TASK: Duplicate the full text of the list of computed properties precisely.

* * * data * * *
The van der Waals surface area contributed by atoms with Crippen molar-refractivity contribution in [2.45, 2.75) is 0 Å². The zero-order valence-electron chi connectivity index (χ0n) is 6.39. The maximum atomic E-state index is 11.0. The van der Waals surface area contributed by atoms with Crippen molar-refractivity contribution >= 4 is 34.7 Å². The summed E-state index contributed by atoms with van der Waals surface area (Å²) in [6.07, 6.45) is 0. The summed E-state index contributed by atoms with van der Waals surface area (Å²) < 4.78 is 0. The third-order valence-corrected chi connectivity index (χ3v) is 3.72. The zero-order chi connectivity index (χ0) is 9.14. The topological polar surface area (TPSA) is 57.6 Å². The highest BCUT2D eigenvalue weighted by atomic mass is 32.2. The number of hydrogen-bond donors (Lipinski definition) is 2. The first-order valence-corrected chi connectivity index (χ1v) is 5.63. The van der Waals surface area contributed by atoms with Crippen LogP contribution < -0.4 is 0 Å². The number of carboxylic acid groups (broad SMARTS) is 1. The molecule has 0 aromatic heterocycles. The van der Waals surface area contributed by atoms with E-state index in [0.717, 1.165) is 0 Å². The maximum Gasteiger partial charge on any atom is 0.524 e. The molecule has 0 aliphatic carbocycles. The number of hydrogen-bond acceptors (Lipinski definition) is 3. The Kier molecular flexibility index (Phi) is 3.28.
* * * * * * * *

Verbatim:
The van der Waals surface area contributed by atoms with Crippen molar-refractivity contribution in [2.45, 2.75) is 0 Å². The zero-order valence-electron chi connectivity index (χ0n) is 6.39. The maximum atomic E-state index is 11.0. The van der Waals surface area contributed by atoms with Crippen molar-refractivity contribution >= 4 is 34.7 Å². The summed E-state index contributed by atoms with van der Waals surface area (Å²) in [6.07, 6.45) is 0. The summed E-state index contributed by atoms with van der Waals surface area (Å²) < 4.78 is 0. The third-order valence-corrected chi connectivity index (χ3v) is 3.72. The zero-order chi connectivity index (χ0) is 9.14. The topological polar surface area (TPSA) is 57.6 Å². The highest BCUT2D eigenvalue weighted by atomic mass is 32.2. The number of hydrogen-bond donors (Lipinski definition) is 2. The first-order valence-corrected chi connectivity index (χ1v) is 5.63. The van der Waals surface area contributed by atoms with Crippen LogP contribution < -0.4 is 0 Å². The number of carboxylic acid groups (broad SMARTS) is 1. The molecule has 0 aromatic heterocycles. The van der Waals surface area contributed by atoms with E-state index in [0.717, 1.165) is 0 Å². The maximum Gasteiger partial charge on any atom is 0.524 e. The molecule has 0 aliphatic carbocycles. The number of hydrogen-bond acceptors (Lipinski definition) is 3. The Kier molecular flexibility index (Phi) is 3.28.